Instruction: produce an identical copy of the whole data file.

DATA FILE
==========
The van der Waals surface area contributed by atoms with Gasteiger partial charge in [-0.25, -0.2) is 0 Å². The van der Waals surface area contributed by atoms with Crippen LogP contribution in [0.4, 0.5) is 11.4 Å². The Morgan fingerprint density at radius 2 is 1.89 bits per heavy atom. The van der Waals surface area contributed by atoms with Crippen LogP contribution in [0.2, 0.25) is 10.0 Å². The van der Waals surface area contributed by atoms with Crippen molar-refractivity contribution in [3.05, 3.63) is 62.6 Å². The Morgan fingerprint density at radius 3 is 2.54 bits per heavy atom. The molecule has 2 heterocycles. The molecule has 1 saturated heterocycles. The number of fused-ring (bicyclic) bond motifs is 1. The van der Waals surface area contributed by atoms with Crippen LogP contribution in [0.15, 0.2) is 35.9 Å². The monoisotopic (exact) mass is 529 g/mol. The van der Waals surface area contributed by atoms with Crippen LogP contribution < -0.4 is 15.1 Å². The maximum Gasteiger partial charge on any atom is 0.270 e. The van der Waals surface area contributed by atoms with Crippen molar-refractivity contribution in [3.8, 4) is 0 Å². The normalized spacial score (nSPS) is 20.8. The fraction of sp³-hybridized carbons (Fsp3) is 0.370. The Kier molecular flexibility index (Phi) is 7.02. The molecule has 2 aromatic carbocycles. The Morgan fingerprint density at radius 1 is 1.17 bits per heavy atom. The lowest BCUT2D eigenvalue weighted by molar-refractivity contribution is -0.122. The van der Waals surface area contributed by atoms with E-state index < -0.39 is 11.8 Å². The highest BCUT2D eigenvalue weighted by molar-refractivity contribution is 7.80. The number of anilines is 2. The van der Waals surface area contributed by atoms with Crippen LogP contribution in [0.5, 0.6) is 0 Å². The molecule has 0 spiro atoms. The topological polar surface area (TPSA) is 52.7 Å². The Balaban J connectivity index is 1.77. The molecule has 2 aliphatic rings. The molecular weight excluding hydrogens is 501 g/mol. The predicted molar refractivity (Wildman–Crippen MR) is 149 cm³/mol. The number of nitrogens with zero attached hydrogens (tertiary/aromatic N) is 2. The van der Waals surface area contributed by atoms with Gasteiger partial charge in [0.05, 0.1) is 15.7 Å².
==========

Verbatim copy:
The van der Waals surface area contributed by atoms with Gasteiger partial charge in [-0.25, -0.2) is 0 Å². The van der Waals surface area contributed by atoms with Crippen LogP contribution in [0.4, 0.5) is 11.4 Å². The Morgan fingerprint density at radius 2 is 1.89 bits per heavy atom. The van der Waals surface area contributed by atoms with Crippen LogP contribution in [0.2, 0.25) is 10.0 Å². The van der Waals surface area contributed by atoms with Crippen molar-refractivity contribution in [3.05, 3.63) is 62.6 Å². The Morgan fingerprint density at radius 3 is 2.54 bits per heavy atom. The molecule has 2 heterocycles. The molecule has 1 saturated heterocycles. The number of fused-ring (bicyclic) bond motifs is 1. The van der Waals surface area contributed by atoms with Crippen LogP contribution in [0.15, 0.2) is 35.9 Å². The monoisotopic (exact) mass is 529 g/mol. The van der Waals surface area contributed by atoms with Crippen LogP contribution < -0.4 is 15.1 Å². The maximum Gasteiger partial charge on any atom is 0.270 e. The van der Waals surface area contributed by atoms with Crippen molar-refractivity contribution in [3.8, 4) is 0 Å². The normalized spacial score (nSPS) is 20.8. The fraction of sp³-hybridized carbons (Fsp3) is 0.370. The Kier molecular flexibility index (Phi) is 7.02. The molecule has 2 aromatic carbocycles. The Morgan fingerprint density at radius 1 is 1.17 bits per heavy atom. The lowest BCUT2D eigenvalue weighted by molar-refractivity contribution is -0.122. The van der Waals surface area contributed by atoms with E-state index < -0.39 is 11.8 Å². The highest BCUT2D eigenvalue weighted by molar-refractivity contribution is 7.80. The number of anilines is 2. The van der Waals surface area contributed by atoms with Crippen LogP contribution in [0.5, 0.6) is 0 Å². The molecule has 0 spiro atoms. The topological polar surface area (TPSA) is 52.7 Å². The Balaban J connectivity index is 1.77. The molecule has 2 aliphatic rings. The molecular weight excluding hydrogens is 501 g/mol. The predicted molar refractivity (Wildman–Crippen MR) is 149 cm³/mol. The number of nitrogens with zero attached hydrogens (tertiary/aromatic N) is 2. The van der Waals surface area contributed by atoms with Gasteiger partial charge in [0.05, 0.1) is 15.7 Å².